Richard Rubenstein wrote the book, Aristotle’s Children: How Christians, Muslims, and Jews Rediscovered Ancient Wisdom and Illuminated the Dark Ages, published by Harcourt Books. Jack Miles, author of God: A Biography, described it in his review as an intellectual thriller. The book has been named a featured selection of the History Book Club and the Book of the Month Club. Rubenstein lectured about it to the Washington Area chapter of Phi Beta Kappa, and will speak about it at Politics and Prose in Washington, D.C.
Harold Morowitz, Robinson Professor of Biology and Natural Philosophy, presented a paper with Eric Smith on “Energetics and Origins” at the conference Bridging Nonliving and Living Matter, sponsored by the Center for Space Science and Exploration and the Santa Fe Institute.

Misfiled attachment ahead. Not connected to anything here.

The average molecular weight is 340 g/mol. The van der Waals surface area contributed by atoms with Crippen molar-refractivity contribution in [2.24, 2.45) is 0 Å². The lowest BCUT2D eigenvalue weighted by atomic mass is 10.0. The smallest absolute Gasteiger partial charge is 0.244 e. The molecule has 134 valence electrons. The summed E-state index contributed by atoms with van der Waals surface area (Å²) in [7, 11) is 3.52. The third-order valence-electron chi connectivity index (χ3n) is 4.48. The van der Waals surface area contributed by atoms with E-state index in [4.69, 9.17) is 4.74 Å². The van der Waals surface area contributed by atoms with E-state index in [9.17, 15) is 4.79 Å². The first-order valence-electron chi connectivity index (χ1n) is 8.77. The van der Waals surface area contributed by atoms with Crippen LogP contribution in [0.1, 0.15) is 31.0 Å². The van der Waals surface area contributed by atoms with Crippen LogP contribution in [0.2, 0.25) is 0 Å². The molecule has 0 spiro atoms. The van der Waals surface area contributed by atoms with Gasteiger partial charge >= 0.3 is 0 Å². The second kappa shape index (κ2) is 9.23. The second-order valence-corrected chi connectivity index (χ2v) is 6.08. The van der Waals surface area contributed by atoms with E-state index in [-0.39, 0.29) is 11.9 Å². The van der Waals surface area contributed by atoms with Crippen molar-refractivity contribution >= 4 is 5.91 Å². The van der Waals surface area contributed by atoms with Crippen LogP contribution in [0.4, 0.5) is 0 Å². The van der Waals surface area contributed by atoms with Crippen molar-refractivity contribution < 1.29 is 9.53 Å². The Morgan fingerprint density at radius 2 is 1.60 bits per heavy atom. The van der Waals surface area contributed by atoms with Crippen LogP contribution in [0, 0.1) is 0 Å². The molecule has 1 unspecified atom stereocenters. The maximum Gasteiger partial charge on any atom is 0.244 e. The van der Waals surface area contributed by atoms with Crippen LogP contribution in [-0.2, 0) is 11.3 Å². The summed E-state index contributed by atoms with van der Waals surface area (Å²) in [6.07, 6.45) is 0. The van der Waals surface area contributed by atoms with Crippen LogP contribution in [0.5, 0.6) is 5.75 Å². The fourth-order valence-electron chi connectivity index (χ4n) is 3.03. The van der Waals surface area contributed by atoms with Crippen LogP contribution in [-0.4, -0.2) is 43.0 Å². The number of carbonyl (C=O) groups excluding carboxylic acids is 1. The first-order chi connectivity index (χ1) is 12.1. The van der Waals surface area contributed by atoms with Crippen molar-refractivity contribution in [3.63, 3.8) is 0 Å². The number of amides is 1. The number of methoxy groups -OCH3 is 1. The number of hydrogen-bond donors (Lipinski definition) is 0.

James Trefil, Robinson Professor of Physics, and Robert Hazen, Robinson Professor of Earth Sciences, co-wrote the book, The Sciences; An Integrated Approach (4th edition), which was published by John Wiley & Sons Inc.
Roger Wilkins, Robinson Professor of History and American Culture, wrote an article, “Benjamin Mays,” which appeared in The Nation, July, 2003, and which will also be a chapter in the anthology American Rebels. He also gave an address, “Patriotism in Interesting Times,” at the conference on The Many Faces of Patriotism at the Center for the Study of Citizenship, Detroit.
School of Management
Andres Fortino was appointed by the Arlington County Board to serve on the Arlington Economic Development Commission.
Ed Douthett and Linda Parsons, both of Accounting, wrote “Endogeneity Issues in Governmental Research,” which was published in Volume 11 of the Research in Governmental and Nonprofit Accounting journal.